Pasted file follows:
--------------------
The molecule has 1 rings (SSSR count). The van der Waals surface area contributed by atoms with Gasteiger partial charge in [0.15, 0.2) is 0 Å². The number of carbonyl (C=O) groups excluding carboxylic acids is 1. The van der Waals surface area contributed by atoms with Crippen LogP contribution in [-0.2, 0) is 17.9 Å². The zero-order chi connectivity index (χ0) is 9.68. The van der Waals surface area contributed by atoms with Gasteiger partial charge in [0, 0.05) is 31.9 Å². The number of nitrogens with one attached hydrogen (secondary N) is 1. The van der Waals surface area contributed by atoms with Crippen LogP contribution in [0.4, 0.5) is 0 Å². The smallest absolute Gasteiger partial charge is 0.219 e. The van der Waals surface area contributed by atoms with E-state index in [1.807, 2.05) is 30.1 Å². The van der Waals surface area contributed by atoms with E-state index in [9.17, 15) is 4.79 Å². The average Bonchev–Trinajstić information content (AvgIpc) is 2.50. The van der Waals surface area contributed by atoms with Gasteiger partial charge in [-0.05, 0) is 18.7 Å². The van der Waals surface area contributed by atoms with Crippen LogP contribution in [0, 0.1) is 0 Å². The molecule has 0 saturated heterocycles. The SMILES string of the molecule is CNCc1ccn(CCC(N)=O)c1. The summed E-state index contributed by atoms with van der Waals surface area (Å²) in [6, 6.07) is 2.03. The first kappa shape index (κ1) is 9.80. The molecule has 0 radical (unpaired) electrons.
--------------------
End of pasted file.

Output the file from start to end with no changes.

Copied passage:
The molecule has 1 rings (SSSR count). The van der Waals surface area contributed by atoms with Gasteiger partial charge in [0.15, 0.2) is 0 Å². The number of carbonyl (C=O) groups excluding carboxylic acids is 1. The van der Waals surface area contributed by atoms with Crippen LogP contribution in [-0.2, 0) is 17.9 Å². The zero-order chi connectivity index (χ0) is 9.68. The van der Waals surface area contributed by atoms with Gasteiger partial charge in [0, 0.05) is 31.9 Å². The number of nitrogens with one attached hydrogen (secondary N) is 1. The van der Waals surface area contributed by atoms with Crippen LogP contribution in [0.4, 0.5) is 0 Å². The smallest absolute Gasteiger partial charge is 0.219 e. The van der Waals surface area contributed by atoms with E-state index in [1.807, 2.05) is 30.1 Å². The van der Waals surface area contributed by atoms with E-state index in [9.17, 15) is 4.79 Å². The average Bonchev–Trinajstić information content (AvgIpc) is 2.50. The van der Waals surface area contributed by atoms with Gasteiger partial charge in [-0.05, 0) is 18.7 Å². The van der Waals surface area contributed by atoms with Crippen LogP contribution in [0, 0.1) is 0 Å². The molecule has 0 saturated heterocycles. The SMILES string of the molecule is CNCc1ccn(CCC(N)=O)c1. The summed E-state index contributed by atoms with van der Waals surface area (Å²) in [6, 6.07) is 2.03. The first kappa shape index (κ1) is 9.80. The molecule has 0 radical (unpaired) electrons.